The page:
Scripture Reading: Job 15 - 16 …
God often offers His people comfort and encouragement. That alone should tell us that God’s children face trials and temptations in this world. If life was easy and everything always went the way we wanted it to go we wouldn’t need comfort and encouragement! Jesus often offered comfort and encouragement to His disciples, and the apostles were continually offering comfort and encouragement to those to whom they preached and to those who received their letters. Few people go through the severe testing that Job endured, but each of us is called to endure some troubles in this life that “test” our faith. Jesus said to His disciples shortly before He was crucified, “In this world you will have trouble ...” But then He encouraged them, “But take heart! I have overcome the world!” (John 16:33).
Job needed comfort and encouragement. What he received from his friends, however, left him in a worse place, spiritually speaking, than before they arrived. Reading through this section of Job is almost like watching a ping pong match as Job and his friends debate why Job is suffering and how he should respond. We could say that Job's friends started it by coming to visit, but offering little comfort or hope. You may remember that when they saw Job "they began to weep aloud, and they tore their robes and sprinkled dust on their heads. Then they sat on the ground with him for seven days and seven nights. No one said a word to him, because they saw how great his suffering was" (2:12-13).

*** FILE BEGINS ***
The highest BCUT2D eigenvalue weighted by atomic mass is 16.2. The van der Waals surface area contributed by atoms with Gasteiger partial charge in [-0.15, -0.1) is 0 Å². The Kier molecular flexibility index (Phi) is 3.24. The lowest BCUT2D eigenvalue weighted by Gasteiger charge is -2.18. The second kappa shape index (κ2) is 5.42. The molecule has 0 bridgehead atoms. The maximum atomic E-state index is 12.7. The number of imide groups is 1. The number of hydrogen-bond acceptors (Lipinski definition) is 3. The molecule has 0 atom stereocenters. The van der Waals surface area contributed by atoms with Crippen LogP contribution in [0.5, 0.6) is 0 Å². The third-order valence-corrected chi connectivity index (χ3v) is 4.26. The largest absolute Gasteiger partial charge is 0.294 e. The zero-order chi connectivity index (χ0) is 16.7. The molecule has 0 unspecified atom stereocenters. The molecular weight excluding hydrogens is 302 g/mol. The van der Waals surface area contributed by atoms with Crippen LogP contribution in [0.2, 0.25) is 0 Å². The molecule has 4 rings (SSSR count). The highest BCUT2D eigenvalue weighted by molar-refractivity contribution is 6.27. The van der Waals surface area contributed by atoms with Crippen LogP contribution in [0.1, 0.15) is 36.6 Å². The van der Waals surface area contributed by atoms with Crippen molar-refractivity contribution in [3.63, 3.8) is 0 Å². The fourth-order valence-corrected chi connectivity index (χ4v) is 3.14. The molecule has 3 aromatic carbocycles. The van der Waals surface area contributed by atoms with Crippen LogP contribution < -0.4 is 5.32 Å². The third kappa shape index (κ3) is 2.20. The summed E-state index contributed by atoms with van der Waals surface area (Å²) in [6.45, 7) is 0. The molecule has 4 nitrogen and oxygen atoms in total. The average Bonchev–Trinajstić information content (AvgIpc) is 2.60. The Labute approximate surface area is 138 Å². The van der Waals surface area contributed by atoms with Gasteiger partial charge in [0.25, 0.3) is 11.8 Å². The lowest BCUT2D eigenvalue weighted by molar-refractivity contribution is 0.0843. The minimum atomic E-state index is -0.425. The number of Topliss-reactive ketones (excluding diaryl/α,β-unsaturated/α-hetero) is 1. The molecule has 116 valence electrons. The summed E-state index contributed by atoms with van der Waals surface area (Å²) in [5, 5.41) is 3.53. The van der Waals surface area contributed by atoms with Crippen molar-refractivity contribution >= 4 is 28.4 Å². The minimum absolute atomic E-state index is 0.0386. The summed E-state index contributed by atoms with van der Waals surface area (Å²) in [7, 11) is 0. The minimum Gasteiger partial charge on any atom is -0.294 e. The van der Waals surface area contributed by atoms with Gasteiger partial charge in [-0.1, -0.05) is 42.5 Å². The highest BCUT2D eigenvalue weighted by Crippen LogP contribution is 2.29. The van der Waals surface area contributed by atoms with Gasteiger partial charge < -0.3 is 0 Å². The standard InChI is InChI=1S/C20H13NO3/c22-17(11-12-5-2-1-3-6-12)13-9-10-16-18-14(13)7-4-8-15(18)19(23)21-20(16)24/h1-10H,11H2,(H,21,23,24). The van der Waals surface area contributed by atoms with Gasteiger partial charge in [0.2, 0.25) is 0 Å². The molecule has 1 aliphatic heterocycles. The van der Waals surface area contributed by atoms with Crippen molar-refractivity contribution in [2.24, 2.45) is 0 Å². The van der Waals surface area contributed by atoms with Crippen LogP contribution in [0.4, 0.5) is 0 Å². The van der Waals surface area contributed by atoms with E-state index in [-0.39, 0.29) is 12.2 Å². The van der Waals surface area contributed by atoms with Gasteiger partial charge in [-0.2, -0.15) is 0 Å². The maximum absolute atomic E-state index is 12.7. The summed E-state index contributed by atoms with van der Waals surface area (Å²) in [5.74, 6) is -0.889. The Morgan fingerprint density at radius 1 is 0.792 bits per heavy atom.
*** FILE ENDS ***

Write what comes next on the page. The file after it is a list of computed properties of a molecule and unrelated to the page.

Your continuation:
What would you do? What have you done when a friend is going through a difficult trial … a time of severe suffering? What do you say at times like that? Do you ask God for wisdom to speak? As we go through these chapters of Job over the coming days, it is important to understand why at the end of all this God is angry at Job's three friends because they did not speak rightly of Him (42:7).
Job is not without fault, for left to defend himself against the accusations of his friends that his sin was bringing all this upon him, he gives in to complaining and questioning God. He maintains his innocence, while confessing that he is not perfect. He falls into the trap of self-pity and comes close to losing hope. Job and his three friends say some true things about God, about sin and its consequences, about the fear of the Lord and God's coming judgment … but there's something they keep missing, even though they themselves know it to be true: God offers believers comfort and encouragement!
In Chapter 15 Eliphaz gives another impassioned rebuttal of Job's claims that man's life is filled with trouble and ends in death. Job is tired, he is worn out and he is engaged in a philosophical debate with his friends. This is not helping!!! What would help? Eliphaz says to Job, "Are God's consolations not enough for you, words spoken gently to you?" YES!! God's comfort WOULD HAVE BEEN enough for Job … but you and your friends did not offer Job God's comfort or remind him of God's grace and power and strength that is available to those who trust in the Lord.